How to Cool a Red-Hot Property Market Singapore-Style
(Bloomberg) -- Faced with surging home prices in the early 2010s, Singapore introduced a slew of cooling measures that succeeded in taming the housing market. Now, with residential property prices rising again, the authorities are trying to repeat the feat, this time with their most stringent rules yet.
1. Why is the government acting now?
Shortly before the new policies were announced on July 5, Singapore’s central bank chief warned about “euphoria” in the housing market. The aim of the latest measures, according to one minister, is to avoid a “severe correction later” as the supply of residential homes increases and interest rates rise. Home prices jumped by 3.9 percent and 3.4 percent in the first two quarters this year, the biggest leaps since 2010. Home sales reached the highest level in nine months in May.
2. What else has been happening?
After a record 15 consecutive quarters of declines, home prices began to rise in the second half of 2017. There was a marked change in sentiment in a previously moribund market, spurring aggressive land bids from developers who’d been waiting on the sidelines for years. That resulted in an explosion of collective apartment sales, known as en-bloc, where a group of owners band together to sell entire apartment buildings. The central bank described the flurry of those as exuberant. Added to that, Singapore investors had begun shunning overseas properties and choosing instead to buy locally.
3. What are the new measures?
Higher stamp duty rates and tougher loan-to-value limits for buyers. To address the surge in en-bloc sales -- which will unleash a wave of new supply on the market as new developments are completed -- the government raised its additional buyer’s stamp duty, or ABSD, to 30 percent for developers, or 25 percent for other entities, from 15 percent.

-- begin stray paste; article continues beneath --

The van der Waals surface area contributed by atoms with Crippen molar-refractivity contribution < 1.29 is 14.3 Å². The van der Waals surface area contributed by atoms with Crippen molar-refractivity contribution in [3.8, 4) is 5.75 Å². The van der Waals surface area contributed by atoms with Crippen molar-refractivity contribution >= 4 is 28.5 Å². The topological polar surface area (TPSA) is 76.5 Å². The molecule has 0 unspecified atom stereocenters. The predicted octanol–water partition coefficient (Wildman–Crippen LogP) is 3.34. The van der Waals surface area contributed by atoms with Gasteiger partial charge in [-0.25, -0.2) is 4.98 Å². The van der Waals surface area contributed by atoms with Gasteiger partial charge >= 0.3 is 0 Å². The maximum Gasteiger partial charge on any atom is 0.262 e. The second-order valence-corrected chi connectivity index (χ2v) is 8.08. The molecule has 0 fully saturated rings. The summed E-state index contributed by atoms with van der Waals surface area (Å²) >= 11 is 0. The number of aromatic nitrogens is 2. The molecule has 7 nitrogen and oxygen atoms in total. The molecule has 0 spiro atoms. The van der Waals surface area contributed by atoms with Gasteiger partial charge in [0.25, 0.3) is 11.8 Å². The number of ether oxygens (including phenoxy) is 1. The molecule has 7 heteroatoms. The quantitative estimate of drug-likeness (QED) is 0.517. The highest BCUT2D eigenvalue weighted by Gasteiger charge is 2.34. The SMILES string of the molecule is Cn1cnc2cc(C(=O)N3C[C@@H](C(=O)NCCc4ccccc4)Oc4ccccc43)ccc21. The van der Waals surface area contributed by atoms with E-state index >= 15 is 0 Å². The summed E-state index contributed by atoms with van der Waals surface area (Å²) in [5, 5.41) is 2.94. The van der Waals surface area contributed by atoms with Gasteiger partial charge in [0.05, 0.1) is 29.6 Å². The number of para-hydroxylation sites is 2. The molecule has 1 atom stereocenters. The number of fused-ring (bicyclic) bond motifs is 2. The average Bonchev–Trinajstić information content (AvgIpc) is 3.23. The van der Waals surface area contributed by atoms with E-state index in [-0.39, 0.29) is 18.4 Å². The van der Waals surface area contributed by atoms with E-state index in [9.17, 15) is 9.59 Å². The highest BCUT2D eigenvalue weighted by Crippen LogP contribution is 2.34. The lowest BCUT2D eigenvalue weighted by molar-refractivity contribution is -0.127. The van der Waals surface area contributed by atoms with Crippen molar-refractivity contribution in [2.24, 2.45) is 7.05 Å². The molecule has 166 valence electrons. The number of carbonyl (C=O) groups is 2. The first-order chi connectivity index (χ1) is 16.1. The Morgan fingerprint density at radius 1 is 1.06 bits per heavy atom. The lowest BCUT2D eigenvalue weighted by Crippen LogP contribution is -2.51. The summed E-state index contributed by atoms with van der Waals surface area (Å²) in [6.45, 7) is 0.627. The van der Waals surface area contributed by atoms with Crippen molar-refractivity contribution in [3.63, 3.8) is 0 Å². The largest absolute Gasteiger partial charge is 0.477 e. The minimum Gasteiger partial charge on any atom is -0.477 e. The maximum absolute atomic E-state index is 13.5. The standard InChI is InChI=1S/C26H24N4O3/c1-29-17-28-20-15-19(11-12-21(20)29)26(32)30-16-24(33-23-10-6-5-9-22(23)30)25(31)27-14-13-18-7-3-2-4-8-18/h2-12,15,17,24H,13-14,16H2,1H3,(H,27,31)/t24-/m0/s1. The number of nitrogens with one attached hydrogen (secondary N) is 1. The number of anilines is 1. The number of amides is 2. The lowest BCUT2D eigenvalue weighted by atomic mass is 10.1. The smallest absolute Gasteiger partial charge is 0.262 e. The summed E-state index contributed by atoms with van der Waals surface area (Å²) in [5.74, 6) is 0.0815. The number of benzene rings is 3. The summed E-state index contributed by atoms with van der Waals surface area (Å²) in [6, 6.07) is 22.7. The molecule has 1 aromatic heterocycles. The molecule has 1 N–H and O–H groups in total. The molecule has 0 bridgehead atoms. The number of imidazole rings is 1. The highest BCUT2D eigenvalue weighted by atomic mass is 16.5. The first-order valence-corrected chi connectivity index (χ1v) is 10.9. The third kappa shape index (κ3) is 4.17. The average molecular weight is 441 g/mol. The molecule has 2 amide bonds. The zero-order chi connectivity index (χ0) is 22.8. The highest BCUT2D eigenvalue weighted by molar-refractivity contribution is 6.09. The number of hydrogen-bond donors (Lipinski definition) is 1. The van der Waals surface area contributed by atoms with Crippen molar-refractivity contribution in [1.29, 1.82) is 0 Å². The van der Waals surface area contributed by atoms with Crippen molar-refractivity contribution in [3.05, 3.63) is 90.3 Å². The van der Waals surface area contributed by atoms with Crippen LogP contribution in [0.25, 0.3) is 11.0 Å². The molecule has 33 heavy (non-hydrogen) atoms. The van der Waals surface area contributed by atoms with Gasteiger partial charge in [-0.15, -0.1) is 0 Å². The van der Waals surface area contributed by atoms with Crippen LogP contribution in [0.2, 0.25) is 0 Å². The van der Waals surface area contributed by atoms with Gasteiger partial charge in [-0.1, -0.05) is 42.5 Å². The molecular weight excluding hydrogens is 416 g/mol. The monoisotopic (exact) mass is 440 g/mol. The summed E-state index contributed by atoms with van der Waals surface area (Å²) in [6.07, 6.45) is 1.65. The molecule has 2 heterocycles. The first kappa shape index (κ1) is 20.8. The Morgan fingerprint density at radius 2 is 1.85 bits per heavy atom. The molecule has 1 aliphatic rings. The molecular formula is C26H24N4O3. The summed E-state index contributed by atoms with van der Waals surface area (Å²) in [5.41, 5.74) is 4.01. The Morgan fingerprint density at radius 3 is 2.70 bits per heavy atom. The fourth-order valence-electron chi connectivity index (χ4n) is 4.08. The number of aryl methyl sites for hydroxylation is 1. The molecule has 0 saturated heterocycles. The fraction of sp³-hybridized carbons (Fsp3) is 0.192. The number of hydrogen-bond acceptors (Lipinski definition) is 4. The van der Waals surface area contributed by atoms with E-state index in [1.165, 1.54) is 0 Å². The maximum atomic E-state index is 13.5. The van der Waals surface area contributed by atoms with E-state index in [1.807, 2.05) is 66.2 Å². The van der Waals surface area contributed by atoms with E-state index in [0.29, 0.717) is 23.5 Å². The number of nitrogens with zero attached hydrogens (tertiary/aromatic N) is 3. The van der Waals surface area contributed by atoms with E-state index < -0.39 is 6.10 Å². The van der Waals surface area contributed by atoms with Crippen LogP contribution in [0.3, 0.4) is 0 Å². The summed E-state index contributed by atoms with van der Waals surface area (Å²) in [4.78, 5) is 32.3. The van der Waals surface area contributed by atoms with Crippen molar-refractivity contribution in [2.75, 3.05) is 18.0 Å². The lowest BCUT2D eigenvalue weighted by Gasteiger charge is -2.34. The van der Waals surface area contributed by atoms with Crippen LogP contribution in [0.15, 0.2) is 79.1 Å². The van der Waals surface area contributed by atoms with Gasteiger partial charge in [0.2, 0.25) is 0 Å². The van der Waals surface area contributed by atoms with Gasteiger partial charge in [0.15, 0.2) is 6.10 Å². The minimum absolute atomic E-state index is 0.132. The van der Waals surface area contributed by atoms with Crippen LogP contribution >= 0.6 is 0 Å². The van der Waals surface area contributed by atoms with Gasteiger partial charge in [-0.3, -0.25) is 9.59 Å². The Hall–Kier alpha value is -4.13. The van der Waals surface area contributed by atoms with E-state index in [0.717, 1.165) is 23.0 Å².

|As of July 5||From July 6|
|Singaporeans buying first residential property||0%||0%|
|Singaporeans buying second residential property||7%||12%|
|Singaporeans buying third and subsequent residential property||10%||15%|
|Permanent residents buying first residential property||5%||5%|
|Permanent residents buying second and subsequent residential property||10%||15%|
|Foreigners buying any residential property||15%||20%|
|Entities buying any residential property||15%||25% (plus additional 5% for developers)|
4. How harsh are the new measures?
For a residential market that’s barely in its first year of recovery, the policies are “heavy handed,” according to Nicholas Mak, executive director of ZACD Group. He said they’re like a move to "strangle the baby in the cradle." It’s a signal that the government is “serious about managing the property market,” said Joel Ng, an analyst at KGI Securities. According to DBS, the measures mark the end of the “current en-bloc cycle."
5. Why is property such a popular investment in Singapore?
The tiny city-state has one of the world’s highest rates of home ownership at 90 percent. It’s also a popular investment destination for the wealthy from neighboring Indonesia and Malaysia, not to mention nations further afield including China.
6. What’s the backdrop to these moves?
From mid-2009 to the 2013 peak, home prices jumped more than 60 percent. The government began imposing restrictions as speculative buying surged, from home and abroad, backed by the availability of cheap money as a result of global central bank monetary easing. The toughest policies -- "macro-prudential" in economist speak -- included an extra 10 percent stamp duty for foreign buyers in 2011, raised to 15 percent in 2013 -- and lifted to 20 percent in the latest round of tightening. There were a few minor tweaks to soften aspects of the cooling measures in 2017 that helped stoke the bullish shift in market sentiment. Even then, the government was keen to emphasize there was no need to reverse course with its policies to keep the market in check.
7. What’s happened to Singapore’s property stocks?
They had their best run in five years in 2017, with one index of real estate stocks gaining 34 percent. That same index has fallen 10 percent this year.
7. Doesn’t this tune sound familiar?
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